Primary Biliary Cirrhosis
Primary biliary cirrhosis (PBC) is an autoimmune disease in which the body's immune cells attack the bile ducts of the liver. As a result, the bile ducts — through which bile, the substance that helps digest fat — are destroyed. The process results in scarring, which over time may progress to cirrhosis and, in severe cases, liver failure. Although primary biliary cirrhosis can affect all ages and sexes, middle-age women are most frequently diagnosed with the disease.
Our Approach to Primary Biliary Cirrhosis
Treatments for primary biliary cirrhosis include medication to slow the liver damage and, for severe cases, liver transplantation. We may also prescribe medications to relieve symptoms and to prevent or treat complications.
For patients who need a transplant, UCSF offers a liver transplant program known for outstanding outcomes and survival statistics that are among the best in the country. Our program helped pioneer techniques that have made transplantation safer and more successful.
Awards & recognition
Among the top hospitals in the nation
One of the nation's best in gastroenterology & GI surgery
Signs & symptoms
The initial signs and symptoms of PBC may be subtle, detectable only with blood testing. As the disease progresses over time, usually years, patients may suffer from itching and fatigue.
At an advanced stage, jaundice — a condition that gives a yellow tint to the skin and eyes — develops along with other signs of liver failure. These may include memory problems, fluid retention and internal bleeding.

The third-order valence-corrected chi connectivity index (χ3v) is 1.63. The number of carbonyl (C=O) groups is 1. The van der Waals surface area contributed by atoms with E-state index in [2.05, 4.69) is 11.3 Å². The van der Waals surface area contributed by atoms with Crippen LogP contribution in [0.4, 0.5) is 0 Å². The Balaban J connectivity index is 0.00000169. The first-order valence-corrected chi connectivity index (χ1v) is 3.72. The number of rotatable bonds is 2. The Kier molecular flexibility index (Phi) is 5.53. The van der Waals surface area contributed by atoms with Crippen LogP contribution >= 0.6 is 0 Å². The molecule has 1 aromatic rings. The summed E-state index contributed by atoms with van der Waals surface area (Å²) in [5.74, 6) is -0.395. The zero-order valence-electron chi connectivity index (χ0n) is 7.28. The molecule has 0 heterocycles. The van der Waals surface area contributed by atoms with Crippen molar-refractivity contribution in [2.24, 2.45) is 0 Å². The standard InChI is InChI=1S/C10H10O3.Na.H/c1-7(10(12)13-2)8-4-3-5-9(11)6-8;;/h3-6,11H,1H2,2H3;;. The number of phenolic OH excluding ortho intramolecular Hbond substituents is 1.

In diagnosing PBC, your doctor will start by conducting a thorough physical examination and asking about your medical history, including any symptoms you have been experiencing. A series of blood tests, liver X-rays and in some cases, liver biopsy will be performed to make a definite diagnosis.
During a liver biopsy, a small sample of tissue is removed from your liver using a thin needle. The tissue is prepared and stained in a laboratory for examination under a microscope.
The current treatment for PBC is a bile acid medication, called ursodeoxycholate. Although this medication does not cure the condition, it slows its progression. For advanced stage PBC, in which the liver is severely damaged, a liver transplant is the only option.
Liver transplant is recommended for people whose primary biliary cirrhosis causes severe liver damage or progresses to liver failure. The evaluation for a transplant is complex and generally requires several months. Therefore, even patients who feel well should be referred for a transplant at the first sign of liver failure, or if they have advanced liver disease diagnosed by X-ray studies or liver biopsy.
UCSF Health medical specialists have reviewed this information. It is for educational purposes only and is not intended to replace the advice of your doctor or other health care provider. We encourage you to discuss any questions or concerns you may have with your provider.
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